Alice is a remarkable character. She can be a completely charming and funny girl, and she can be an example of life lessons. It’s the kind of book where you have a lot of interpretations, especially given what your particular reading style is. You may feel close to the Mad Hatter, the Queen or Alice herself. Perhaps it’s the caterpillar or Cheshire cat or the rabbit. Each character represents many things in our life, and each temptation is something Alice, or any young child, must consider. But it’s also just a beautifully drawn and illustrated tale of friendship and going on a journey in unexpected places.

It’s a must for for kids and again as adults. There’s a strong chance you will get something different between reads. I also suggest a first time reader NOT read it alone. It’s not anything bad, but it’s the kind of book worth talking about… that you want to share your thoughts on… it will build your analytical skills… and it’s a perfect way for parents and kids to connect about the right way to do things and the consequences of one’s actions. I’d say around 10 or 11 is the best age… but all depends on the maturity level of everyone involved.

Think about the imagination and creativity that went into designing the world that Alice finds in the hole… I wonder what gave all these ideas to Carroll. Lots of speculation, but in the end, I choose to forget what led to the creation and rather to simply enjoy the fantasy world created for me.

And who doesn’t love talking animals?

About Me
For those new to me or my reviews… here’s the scoop: I read A LOT. I write A LOT. And now I blog A LOT. First the book review goes on Goodreads, and then I send it on over to my WordPress blog at https://thisismytruthnow.com, where you’ll also find TV & Film reviews, the revealing and introspective 365 Daily Challenge and lots of blogging about places I’ve visited all over the world. And you can find all my social media profiles to get the details on the who/what/when/where and my pictures. Leave a comment and let me know what you think. Vote in the poll and ratings. Thanks for stopping by.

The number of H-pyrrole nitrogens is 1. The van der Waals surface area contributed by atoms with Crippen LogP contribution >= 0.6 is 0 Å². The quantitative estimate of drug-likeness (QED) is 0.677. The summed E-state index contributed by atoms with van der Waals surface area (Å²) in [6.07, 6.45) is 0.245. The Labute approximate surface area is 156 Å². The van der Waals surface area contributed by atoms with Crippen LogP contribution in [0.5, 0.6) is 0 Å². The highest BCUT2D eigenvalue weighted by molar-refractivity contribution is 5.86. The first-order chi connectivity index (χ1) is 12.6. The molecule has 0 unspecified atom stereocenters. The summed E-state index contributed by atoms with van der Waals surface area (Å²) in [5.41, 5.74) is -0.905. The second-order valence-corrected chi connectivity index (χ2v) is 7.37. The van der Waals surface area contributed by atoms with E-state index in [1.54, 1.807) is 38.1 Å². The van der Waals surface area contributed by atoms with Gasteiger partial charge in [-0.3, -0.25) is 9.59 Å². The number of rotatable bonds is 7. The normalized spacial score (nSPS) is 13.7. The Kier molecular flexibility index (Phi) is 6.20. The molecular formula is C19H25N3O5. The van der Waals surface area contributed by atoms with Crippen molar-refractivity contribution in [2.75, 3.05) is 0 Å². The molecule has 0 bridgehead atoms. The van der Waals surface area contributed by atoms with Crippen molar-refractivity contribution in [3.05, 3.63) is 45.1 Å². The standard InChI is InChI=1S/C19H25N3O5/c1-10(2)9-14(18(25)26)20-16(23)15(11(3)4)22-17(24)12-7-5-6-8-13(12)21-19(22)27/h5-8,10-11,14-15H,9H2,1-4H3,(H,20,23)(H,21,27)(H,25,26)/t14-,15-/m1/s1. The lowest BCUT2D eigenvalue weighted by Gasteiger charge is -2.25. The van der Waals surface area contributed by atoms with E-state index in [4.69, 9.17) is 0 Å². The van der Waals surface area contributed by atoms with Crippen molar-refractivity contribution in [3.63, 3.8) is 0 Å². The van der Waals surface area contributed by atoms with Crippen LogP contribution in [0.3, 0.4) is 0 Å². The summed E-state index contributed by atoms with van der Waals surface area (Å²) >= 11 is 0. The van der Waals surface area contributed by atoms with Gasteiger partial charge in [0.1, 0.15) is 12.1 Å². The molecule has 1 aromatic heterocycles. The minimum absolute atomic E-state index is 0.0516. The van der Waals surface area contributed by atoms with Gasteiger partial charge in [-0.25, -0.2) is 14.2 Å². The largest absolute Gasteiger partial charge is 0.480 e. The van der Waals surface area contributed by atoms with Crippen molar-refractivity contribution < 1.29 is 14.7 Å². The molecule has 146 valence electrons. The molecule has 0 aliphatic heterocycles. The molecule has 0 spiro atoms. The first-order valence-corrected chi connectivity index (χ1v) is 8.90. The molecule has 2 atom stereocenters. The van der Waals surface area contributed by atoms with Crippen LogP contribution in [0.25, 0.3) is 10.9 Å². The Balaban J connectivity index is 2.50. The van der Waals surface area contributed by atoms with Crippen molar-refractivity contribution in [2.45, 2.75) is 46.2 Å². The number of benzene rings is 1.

View all my reviews

Review: Beowulf

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Beowulf
Beowulf by Unknown

My rating: 4 of 5 stars

Beowulf is thought to have been written around the year 1000 AD, give or take a century. And the author is the extremely famous, very popular and world renowned writer… Unknown. Got you there, didn’t I? LOL Probably not… if you’re on Goodreads and studied American or English literature, you probably already knew this is one of the most famous works without an author.

It was first really published in the 1800s, using the Old English version where many have translated it, but there are still some blurry parts of the story. Essentially, a monster named Grendel hunts and kills the people of a town and many warriors have died fighting against it. Beowulf tackles the monster and its mother, and well… you’re gonna have to read it to find out. Or if you can’t get yourself there, watch the Star Trek or Simpsons episode which does a nice little rendition.

Here’s the reasons why you should take a look at the story:

1. Many famous writers and editors have attempted to translate the story into more modern English. Tolkien is a famous example. Each reader has his/her own interpretation. So pick one whose style you like and go to that version.